Clear v. State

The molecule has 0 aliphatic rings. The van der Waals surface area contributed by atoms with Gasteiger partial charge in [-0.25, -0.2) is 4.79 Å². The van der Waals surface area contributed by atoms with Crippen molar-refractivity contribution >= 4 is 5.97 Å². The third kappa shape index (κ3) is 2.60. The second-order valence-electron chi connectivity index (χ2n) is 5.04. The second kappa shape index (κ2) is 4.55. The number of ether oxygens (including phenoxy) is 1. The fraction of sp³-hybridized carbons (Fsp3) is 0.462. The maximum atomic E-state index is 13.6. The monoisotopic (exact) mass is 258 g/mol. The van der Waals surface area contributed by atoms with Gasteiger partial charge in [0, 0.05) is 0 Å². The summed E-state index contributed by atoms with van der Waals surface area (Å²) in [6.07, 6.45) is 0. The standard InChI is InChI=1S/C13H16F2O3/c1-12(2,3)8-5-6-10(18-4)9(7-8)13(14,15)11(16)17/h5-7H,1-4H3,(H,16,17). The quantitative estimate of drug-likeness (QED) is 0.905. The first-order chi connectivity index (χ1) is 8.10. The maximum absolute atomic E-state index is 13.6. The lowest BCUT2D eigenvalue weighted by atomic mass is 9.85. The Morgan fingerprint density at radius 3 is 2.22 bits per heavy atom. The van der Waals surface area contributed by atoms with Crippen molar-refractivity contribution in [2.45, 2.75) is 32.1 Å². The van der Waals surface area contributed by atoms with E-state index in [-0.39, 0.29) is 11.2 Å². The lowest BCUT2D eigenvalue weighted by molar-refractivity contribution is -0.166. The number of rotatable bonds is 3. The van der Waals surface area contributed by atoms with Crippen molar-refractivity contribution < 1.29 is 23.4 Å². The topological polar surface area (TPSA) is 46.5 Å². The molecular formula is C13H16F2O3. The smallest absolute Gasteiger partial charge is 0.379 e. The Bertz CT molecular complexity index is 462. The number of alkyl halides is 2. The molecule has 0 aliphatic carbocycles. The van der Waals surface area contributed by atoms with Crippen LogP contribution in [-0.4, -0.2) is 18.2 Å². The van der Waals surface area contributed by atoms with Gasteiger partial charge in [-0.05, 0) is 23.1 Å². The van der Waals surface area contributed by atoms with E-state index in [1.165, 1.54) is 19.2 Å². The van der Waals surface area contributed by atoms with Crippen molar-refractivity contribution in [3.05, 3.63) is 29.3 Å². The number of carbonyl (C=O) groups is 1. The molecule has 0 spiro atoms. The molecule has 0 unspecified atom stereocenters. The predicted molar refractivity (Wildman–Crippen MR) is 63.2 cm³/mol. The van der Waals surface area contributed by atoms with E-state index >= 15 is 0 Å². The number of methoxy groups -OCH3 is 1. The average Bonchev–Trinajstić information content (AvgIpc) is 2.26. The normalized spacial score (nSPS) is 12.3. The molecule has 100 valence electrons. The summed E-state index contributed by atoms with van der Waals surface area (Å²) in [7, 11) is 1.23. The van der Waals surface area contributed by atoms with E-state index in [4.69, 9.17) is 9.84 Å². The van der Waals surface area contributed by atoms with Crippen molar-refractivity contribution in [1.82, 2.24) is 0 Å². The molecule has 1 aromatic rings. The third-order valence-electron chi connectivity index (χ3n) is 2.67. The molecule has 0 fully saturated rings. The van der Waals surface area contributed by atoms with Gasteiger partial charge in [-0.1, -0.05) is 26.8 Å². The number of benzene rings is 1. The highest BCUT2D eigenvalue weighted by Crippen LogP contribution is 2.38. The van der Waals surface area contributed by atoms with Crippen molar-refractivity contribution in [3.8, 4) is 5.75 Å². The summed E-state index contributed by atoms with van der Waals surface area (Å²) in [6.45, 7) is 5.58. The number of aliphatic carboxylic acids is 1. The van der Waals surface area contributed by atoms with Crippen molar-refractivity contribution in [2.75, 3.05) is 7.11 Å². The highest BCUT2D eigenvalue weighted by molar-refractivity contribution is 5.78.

In Clear v. State, 76 S.W.3d 622 (Tex. App.--Corpus Christi 2002, no pet.), the indictment alleged that Clear penetrated the female sexual organ of a child with his finger, penetrated the female sexual organ of the same child with his sexual organ, and also that he penetrated her mouth with his sexual organ. The jury charge instructed the jury to find Clear guilty of the offense of aggravated sexual assault, if it found that he either penetrated the child's female sexual organ with his finger or penetrated or contacted it with his sexual organ. Id. at 623. During closing argument, the prosecutor argued in reference to the options that the jury had with regard to the allegations of penetration by the finger or contact or penetration by the penis of the child's sexual organ that: You can go back there and deliberate and you can all decide that we have proven every one of those to you. You can decide that. Or you can go back there, four of you could decide, you know, "You've proven the finger penetration. I'm not convinced about the contact by the male sexual organ." Another four of you could say, you know, "You've proven everything." And the remaining four of you could say, "Well, you know, I believe the State proved that there was penile penetration. I wasn't convinced about the finger penetration." As long as we have proven to each and every one of you at least one of these manners, we are entitled to a guilty verdict. You don't all have to agree on which manner we've proven it to you, as long a we've proven one of these. So we only have to convince you of one, but there's three different ways that you can find this man guilty, Okay? Id. at 623-24. The State admitted charge error, but contested that egregious harm had occurred. Id. at 623. The State argued that the error was not egregious, because the evidence was overwhelming that he was guilty, and the record showed that the jury found the victim's entire testimony to be credible and unassailable. The State reasoned that, as the jury believed the accused penetrated the victim's vagina with his penis, it presumably also believed he penetrated her with his finger. The State also noted that, as a result of the manner in which the case was submitted, the accused received only one conviction instead of two, which would benefit him should he be convicted in another upcoming case. Id. at 624. The Clear court rejected this reasoning and found that he had suffered egregious harm. The court stated that it could not determine what the jury believed regarding the offenses that were charged. As such, to find that the harm was not egregious, because the jury would surely have found Clear guilty of all the offenses if given the opportunity, would put the court in the place of the jurors and would deprive Clear of his right to a guilty finding by a unanimous jury. The cause was reversed and remanded for new trial. Id.